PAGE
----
A JSP page is not executed directly.
In order for a JSP page to handle user requests, every JSP page is first translated to a Servlet and has to go through a few more phases before it could actually take user requests and respond
appropriately. Let's discuss these phases in the life of every JSP page or also known as Lifecycle of a JSP page. These stages or phases are performed in the
order in which they are mentioned below.
JSP Page Translation.
Loading and Initialization.
JSP Page Translation
In this phase, a Web Container translates a JSP web page to its equivalent Java code file,
which is also known as a Servlet. The main purpose of this phase is to translate a JSP page which majorly contains HTML code mixed with some Java code,
to a Servlet code file, which majorly contains Java code mixed with some HTML code. This servlet code file is easily executed by the Java Virtual Machine(JVM).
JSP page translation process takes place in either of these two situations -
When a JSP page has to serve to a client's request for the first time, it is translated to a Servlet code.
When a JSP page is updated or changed and it has to redeployed by the Web Container.
After the JSP Page Translation phase is over and a Servlet code file is generated from a JSP web page, this Servlet code file is compiled and
checked for the errors by the Web Container. In this stage, the Java Servlet code file is compiled and converted to Java bytecode(.class) file by the
Web Container. After the compilation state is over, the Servlet .class is ready to be loaded and initialized in the next phase of JSP lifecycle.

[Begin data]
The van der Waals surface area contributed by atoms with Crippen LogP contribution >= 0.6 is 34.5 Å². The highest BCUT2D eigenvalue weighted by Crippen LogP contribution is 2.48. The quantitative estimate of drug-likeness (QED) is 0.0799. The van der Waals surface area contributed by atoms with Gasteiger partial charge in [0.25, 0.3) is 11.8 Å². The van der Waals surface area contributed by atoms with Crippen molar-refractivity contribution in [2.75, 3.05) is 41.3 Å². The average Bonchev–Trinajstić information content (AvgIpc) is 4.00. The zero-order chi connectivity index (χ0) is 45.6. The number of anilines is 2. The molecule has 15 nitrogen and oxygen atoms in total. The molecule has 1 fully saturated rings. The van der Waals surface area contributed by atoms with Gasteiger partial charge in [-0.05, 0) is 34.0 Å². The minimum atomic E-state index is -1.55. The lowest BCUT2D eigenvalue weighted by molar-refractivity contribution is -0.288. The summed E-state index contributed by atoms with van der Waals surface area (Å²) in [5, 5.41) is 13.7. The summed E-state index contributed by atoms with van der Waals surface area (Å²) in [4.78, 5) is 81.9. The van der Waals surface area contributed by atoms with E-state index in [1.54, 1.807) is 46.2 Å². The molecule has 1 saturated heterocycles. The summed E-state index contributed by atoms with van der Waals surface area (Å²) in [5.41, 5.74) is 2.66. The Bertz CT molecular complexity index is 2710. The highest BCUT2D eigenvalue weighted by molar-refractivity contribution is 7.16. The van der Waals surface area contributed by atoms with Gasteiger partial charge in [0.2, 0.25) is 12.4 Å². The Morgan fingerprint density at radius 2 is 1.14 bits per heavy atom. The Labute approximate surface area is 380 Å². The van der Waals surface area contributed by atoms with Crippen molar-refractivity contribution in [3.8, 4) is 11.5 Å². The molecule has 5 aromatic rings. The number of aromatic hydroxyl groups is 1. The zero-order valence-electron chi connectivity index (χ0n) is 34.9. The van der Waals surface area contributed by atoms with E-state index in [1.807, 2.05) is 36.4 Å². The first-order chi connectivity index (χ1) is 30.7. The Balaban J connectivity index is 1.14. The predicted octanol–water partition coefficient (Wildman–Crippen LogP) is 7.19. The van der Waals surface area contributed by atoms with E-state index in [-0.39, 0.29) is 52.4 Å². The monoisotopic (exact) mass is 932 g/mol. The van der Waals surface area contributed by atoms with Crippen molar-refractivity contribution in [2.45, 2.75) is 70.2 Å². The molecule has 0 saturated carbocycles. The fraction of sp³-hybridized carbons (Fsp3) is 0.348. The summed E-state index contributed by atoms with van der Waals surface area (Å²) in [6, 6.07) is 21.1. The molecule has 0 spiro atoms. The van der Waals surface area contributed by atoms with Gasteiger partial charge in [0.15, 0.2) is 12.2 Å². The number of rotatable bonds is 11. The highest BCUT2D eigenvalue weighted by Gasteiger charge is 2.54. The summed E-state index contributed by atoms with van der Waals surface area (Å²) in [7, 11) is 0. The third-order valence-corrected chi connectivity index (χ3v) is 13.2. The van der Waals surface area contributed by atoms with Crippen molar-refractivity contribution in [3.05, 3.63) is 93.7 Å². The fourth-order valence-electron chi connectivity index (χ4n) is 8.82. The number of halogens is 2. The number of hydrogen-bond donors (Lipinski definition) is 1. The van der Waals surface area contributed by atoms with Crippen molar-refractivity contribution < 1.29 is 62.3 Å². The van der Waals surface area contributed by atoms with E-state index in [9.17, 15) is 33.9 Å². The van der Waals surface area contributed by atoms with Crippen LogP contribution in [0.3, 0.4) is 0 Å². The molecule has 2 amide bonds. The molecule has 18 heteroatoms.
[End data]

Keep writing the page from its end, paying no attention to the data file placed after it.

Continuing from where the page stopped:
Loading and Initialization
After the JSP page is translated to a Java Servlet code and this Servlet code is successfully compiled to a Java Servlet bytecode(.class) file, it is time for
Web Container to perform Loading and Initialization phase in two steps -
Loading the Servlet - The Servlet bytecode(.class) file is loaded by the Web Container.
Initializing the Servlet- Next, an instance of Servlet class is created when the Web Container calls the no-argument of Servlet class. This no-argument is added to the Servlet class code
by the Web Container when the JSP page is translated to its equivalent Servlet code.
This object of Servlet class is then initialized by the Web Container, in order for the Servlet class to handle the user requests in the next phase.
The next phase in JSP lifecycle is handling the client requests by using the instance of Servlet class which is successfully initialized in the previous step and performing next two steps -
Creating the ServletRequest and ServletResponse instances - Based on whether the client is sending requests using the HTTP protocol or a NON-HTTP protocol,
Web Container creates the instances of ServletRequest and ServletResponse or it creates instances of HTTPServletRequest and HTTPServletResponse.
Calling the service() method - Next, the Web Container calls the service() method of JSP, which eventually calls the _jspService() method present in the translated Servlet class and the
appropriate request and response objects are passed to this method, in order to handle client's request and respond appropriately.
Destroying the instance of Servlet class is the last phase in the lifecycle of a JSP web page. In this phase, the Web Container performs the following steps -
It allows all the current threads to complete their execution of the service() method on the Servlet object.
After all the threads have successfully completed their execution of service() method, the Web Container calls the destoy() method on the Servlet instance, to indicate to a Servlet that it is being taken out of service.